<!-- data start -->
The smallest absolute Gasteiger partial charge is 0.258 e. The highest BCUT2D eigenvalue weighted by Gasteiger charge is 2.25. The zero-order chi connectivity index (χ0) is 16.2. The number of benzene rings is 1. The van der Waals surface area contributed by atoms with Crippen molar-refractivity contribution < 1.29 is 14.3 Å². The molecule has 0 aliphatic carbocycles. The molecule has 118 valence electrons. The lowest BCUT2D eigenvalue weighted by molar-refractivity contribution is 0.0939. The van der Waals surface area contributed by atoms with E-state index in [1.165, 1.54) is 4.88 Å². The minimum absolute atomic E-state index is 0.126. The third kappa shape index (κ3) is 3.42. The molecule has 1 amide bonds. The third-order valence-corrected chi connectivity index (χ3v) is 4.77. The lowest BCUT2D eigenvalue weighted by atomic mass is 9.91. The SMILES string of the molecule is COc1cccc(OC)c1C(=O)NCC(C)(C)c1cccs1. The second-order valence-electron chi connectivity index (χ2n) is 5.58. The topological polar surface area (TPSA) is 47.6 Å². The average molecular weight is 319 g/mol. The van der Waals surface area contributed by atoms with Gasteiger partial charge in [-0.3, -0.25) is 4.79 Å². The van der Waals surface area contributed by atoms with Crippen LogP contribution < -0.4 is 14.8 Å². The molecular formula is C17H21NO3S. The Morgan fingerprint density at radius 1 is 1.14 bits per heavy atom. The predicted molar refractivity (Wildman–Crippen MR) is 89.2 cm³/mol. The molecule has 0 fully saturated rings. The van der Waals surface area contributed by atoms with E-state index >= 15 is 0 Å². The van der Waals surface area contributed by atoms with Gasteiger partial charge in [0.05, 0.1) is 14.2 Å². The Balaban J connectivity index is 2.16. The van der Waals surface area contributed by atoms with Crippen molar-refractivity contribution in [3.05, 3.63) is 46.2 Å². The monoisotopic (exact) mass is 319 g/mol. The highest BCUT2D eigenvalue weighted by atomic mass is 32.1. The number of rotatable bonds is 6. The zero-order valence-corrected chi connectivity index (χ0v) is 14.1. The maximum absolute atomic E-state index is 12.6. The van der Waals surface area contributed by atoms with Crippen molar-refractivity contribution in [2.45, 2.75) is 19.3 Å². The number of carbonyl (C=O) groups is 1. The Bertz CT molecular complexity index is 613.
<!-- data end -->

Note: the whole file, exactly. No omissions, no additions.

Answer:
The smallest absolute Gasteiger partial charge is 0.258 e. The highest BCUT2D eigenvalue weighted by Gasteiger charge is 2.25. The zero-order chi connectivity index (χ0) is 16.2. The number of benzene rings is 1. The van der Waals surface area contributed by atoms with Crippen molar-refractivity contribution < 1.29 is 14.3 Å². The molecule has 0 aliphatic carbocycles. The molecule has 118 valence electrons. The lowest BCUT2D eigenvalue weighted by molar-refractivity contribution is 0.0939. The van der Waals surface area contributed by atoms with E-state index in [1.165, 1.54) is 4.88 Å². The minimum absolute atomic E-state index is 0.126. The third kappa shape index (κ3) is 3.42. The molecule has 1 amide bonds. The third-order valence-corrected chi connectivity index (χ3v) is 4.77. The lowest BCUT2D eigenvalue weighted by atomic mass is 9.91. The SMILES string of the molecule is COc1cccc(OC)c1C(=O)NCC(C)(C)c1cccs1. The second-order valence-electron chi connectivity index (χ2n) is 5.58. The topological polar surface area (TPSA) is 47.6 Å². The average molecular weight is 319 g/mol. The van der Waals surface area contributed by atoms with Gasteiger partial charge in [-0.3, -0.25) is 4.79 Å². The van der Waals surface area contributed by atoms with Crippen LogP contribution < -0.4 is 14.8 Å². The molecular formula is C17H21NO3S. The Morgan fingerprint density at radius 1 is 1.14 bits per heavy atom. The predicted molar refractivity (Wildman–Crippen MR) is 89.2 cm³/mol. The molecule has 0 fully saturated rings. The van der Waals surface area contributed by atoms with E-state index >= 15 is 0 Å². The van der Waals surface area contributed by atoms with Gasteiger partial charge in [0.05, 0.1) is 14.2 Å². The Balaban J connectivity index is 2.16. The van der Waals surface area contributed by atoms with Crippen molar-refractivity contribution in [3.05, 3.63) is 46.2 Å². The monoisotopic (exact) mass is 319 g/mol. The highest BCUT2D eigenvalue weighted by atomic mass is 32.1. The number of rotatable bonds is 6. The zero-order valence-corrected chi connectivity index (χ0v) is 14.1. The maximum absolute atomic E-state index is 12.6. The van der Waals surface area contributed by atoms with Crippen molar-refractivity contribution in [2.45, 2.75) is 19.3 Å². The number of carbonyl (C=O) groups is 1. The Bertz CT molecular complexity index is 613.